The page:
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Letter from Moody Gardens, Galveston


renman303

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Just thought I'd share this with everyone. I posed some questions to Moody Gardens and while general in nature I thought it interesting to see what the big boys are doing in terms of Marine water, light and chemicals. I do weekly 10% water changes and it was nice to see that this is what they adhere to as well.

Cheers!

Dave

"Greetings David",

Thanks for your enquiry about our marine aquariums, I’ll answer your questions as best I can. If you have any additional ones, please let me know.

Most of our systems are very simple but efficient, we have biofilters, mechanical filters using floss, bags, and cartridges, protein skimmers, UV sterilization, and some of the tanks have ozone. We don’t use turf scrubbers but do have refugiums with macro alga on the coral holding systems.

Water quality parameters differ depending on the animals housed in the exhibit and their requirements. I’ll give you parameters for our warm water marine tanks and reef exhibits.

Temperature: 780 – 84o F

pH: 7.8 – 8.3

Salinity: 32 – 35 ppt

NH3: 0.00 mg/L

NO2: 0.00 mg/L

NO3: 1 – 10 mg/L

PO4: 0.00 mg/L

Ca: 250 – 450 mg/L

Alkalinity: 2.0 – 4.0 meq/L

We perform 10% weekly water changes as SOP and as needed to maintain optimal health of the animals and system. We are very fortunate here to have natural seawater available to us from Offatts Bayou, an adjoining body of water to West Galveston Bay. The water quality remains fairly consistent all year long which really helps us out, though we do have to deal with some extremes for rainfall or drought. If we have to add salt to the seawater, we use a commercially available mix made for public aquariums in Dallas. We also have a few RO units available for that purity of water if we need it as well.

Lighting conditions vary by tank, depending on animals and environment. We use a combination of PC’s and metal halides, together or separately on a 12 on/12 off cycle. The PC’s are 65 watt square pin 10K’s or actinics and the metal halides are 400 watt 10K, 14K, and 20K’s. The primary consideration as to the combination we use is the best intensity and spectrum needed for the target animals, whether soft or hard corals to our dimly lit deep water tanks. For the corals we usually use a combination of 10 and 20K’s, it’s a good formula that works 90% of the time. No real need to reinventing the wheel. As you know though, you always have to tweak the externals; light, flow, water quality, chemical additions, animals placement, etc, to get things just right. Aquariums are dynamic environments that constantly change day to day, demanding our attention to detail. They’re also quite forgiving because nature has an extraordinary way if keeping itself in balance.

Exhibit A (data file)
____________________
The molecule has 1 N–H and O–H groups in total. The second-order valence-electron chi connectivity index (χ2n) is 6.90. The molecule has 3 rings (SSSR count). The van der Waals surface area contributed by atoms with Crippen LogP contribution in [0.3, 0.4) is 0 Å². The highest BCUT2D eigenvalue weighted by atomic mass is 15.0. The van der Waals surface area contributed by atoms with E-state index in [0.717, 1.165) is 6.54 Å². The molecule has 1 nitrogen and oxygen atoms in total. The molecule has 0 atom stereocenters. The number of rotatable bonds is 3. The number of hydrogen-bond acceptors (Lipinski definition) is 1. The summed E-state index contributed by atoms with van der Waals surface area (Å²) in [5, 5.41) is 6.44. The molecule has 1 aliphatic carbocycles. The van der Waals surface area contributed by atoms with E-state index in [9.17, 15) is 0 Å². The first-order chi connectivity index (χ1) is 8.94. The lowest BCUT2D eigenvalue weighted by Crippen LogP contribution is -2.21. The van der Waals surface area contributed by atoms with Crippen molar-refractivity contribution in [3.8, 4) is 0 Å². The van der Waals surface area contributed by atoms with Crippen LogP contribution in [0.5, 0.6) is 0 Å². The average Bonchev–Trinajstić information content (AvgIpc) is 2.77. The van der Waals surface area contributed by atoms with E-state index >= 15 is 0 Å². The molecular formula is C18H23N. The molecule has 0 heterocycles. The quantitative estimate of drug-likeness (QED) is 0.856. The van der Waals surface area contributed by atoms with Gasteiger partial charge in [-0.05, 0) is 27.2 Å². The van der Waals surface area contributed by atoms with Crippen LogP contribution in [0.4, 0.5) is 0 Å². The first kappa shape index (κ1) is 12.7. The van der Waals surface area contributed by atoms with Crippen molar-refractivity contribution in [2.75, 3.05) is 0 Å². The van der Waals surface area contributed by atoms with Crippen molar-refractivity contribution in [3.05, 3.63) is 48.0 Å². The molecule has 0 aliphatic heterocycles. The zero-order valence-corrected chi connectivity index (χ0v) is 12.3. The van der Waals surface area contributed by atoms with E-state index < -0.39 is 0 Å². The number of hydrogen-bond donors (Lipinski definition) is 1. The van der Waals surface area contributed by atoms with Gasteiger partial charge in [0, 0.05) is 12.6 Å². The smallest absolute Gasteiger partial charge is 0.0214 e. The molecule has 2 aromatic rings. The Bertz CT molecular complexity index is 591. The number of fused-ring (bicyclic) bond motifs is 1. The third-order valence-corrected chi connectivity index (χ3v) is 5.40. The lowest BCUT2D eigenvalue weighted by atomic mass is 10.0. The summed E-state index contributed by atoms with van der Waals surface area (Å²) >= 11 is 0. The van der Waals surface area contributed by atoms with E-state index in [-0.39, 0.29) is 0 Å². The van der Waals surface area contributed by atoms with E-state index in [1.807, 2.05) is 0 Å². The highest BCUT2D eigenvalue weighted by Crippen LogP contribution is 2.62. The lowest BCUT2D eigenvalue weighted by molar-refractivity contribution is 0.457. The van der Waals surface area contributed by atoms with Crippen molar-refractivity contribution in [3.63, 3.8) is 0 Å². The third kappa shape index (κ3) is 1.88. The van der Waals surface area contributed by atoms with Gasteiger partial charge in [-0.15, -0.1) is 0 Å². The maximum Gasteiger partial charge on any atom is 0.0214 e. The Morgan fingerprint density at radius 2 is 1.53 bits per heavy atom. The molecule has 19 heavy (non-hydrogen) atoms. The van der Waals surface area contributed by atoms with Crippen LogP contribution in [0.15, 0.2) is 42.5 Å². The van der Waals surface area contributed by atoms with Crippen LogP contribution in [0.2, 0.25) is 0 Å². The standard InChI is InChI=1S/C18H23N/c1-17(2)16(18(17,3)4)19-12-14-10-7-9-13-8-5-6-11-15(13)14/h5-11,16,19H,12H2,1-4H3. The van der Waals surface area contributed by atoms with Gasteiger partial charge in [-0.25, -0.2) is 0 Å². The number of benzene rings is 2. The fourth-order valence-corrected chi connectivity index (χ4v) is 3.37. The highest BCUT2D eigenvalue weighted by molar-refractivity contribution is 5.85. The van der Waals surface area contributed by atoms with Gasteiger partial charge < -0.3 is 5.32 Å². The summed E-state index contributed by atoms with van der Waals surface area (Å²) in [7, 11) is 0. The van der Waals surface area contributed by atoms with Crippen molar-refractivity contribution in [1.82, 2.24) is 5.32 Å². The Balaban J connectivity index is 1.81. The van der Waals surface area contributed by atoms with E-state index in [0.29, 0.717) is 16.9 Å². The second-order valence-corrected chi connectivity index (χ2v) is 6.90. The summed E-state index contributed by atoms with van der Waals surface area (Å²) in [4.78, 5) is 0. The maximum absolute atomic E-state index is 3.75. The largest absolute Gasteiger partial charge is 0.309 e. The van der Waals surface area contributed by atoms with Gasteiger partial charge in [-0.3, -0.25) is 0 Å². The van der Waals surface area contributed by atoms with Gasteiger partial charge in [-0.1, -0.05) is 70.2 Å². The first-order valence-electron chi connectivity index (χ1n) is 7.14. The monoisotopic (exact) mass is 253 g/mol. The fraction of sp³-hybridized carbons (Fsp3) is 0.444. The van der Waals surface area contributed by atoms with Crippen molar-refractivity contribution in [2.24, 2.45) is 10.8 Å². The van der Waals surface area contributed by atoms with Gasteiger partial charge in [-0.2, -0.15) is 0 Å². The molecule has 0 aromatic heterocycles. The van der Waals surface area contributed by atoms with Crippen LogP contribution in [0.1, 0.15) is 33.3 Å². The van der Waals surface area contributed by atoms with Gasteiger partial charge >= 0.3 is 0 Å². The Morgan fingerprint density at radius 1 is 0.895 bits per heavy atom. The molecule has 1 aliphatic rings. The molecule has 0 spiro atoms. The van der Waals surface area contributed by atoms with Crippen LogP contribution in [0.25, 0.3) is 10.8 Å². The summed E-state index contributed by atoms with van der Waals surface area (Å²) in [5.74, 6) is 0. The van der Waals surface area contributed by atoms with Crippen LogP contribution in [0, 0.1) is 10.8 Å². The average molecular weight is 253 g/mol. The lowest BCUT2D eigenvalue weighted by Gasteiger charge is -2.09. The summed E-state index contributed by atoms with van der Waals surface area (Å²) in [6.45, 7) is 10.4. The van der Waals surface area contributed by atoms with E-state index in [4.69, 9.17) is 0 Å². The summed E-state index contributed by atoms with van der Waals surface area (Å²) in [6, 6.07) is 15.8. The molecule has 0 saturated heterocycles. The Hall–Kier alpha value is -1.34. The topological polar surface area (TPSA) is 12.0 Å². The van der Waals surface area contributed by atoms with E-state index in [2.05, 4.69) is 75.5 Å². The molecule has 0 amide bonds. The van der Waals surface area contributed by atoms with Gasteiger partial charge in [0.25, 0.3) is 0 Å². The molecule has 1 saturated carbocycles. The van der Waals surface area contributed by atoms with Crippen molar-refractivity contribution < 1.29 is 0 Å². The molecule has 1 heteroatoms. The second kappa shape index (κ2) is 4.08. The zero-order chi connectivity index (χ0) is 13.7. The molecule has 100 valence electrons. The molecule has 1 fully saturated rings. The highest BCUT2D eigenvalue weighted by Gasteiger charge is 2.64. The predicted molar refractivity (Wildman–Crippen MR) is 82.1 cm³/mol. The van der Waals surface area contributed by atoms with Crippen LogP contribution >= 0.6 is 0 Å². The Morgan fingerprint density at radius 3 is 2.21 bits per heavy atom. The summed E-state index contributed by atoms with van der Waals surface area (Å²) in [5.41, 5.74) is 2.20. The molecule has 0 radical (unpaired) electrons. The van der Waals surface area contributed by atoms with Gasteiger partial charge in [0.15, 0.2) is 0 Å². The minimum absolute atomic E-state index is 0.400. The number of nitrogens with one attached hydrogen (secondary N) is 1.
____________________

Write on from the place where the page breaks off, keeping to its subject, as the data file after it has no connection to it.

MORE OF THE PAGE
I hope this has helped somewhat with your questions. The best of luck to you and your club, remember, we are stewards of the animals we care for and it is our privilege, not right, to share the earth with these beautiful animals. Take care.

Roy Drinnen

Assistant Curator of Fishes

The Aquarium at Moody Gardens

One Hope Blvd.

Galveston, Texas 77554

Off: (409) 683-4103

Cel: (281) 642-5354

Fax: (409) 683-4943

[email protected]

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I remember you mentioning this at the last meeting. Great information to share with all of us. In my last visit to Moody Gardens a couple years ago there was a couple of small windows allowing a person to see some of the pipes and filtration for the building with the aquatic livestock. This was before all the hurricanes so things may have changed. If I remember right the protein skimmer I saw looked like it was 4ft wide in diameter and about 12ft tall. Of course I may be wrong with my visuals but it definatly looked to be a skimmer. There were lots of pipes. I do remember clearly seeing coral frags on plugs in a couple of holding tanks off to the side of the windows. Makes me wonder if they give frags to fellow reefers. I'll ask next time I am down in that area for a vacation. Nobody hold their breath though.

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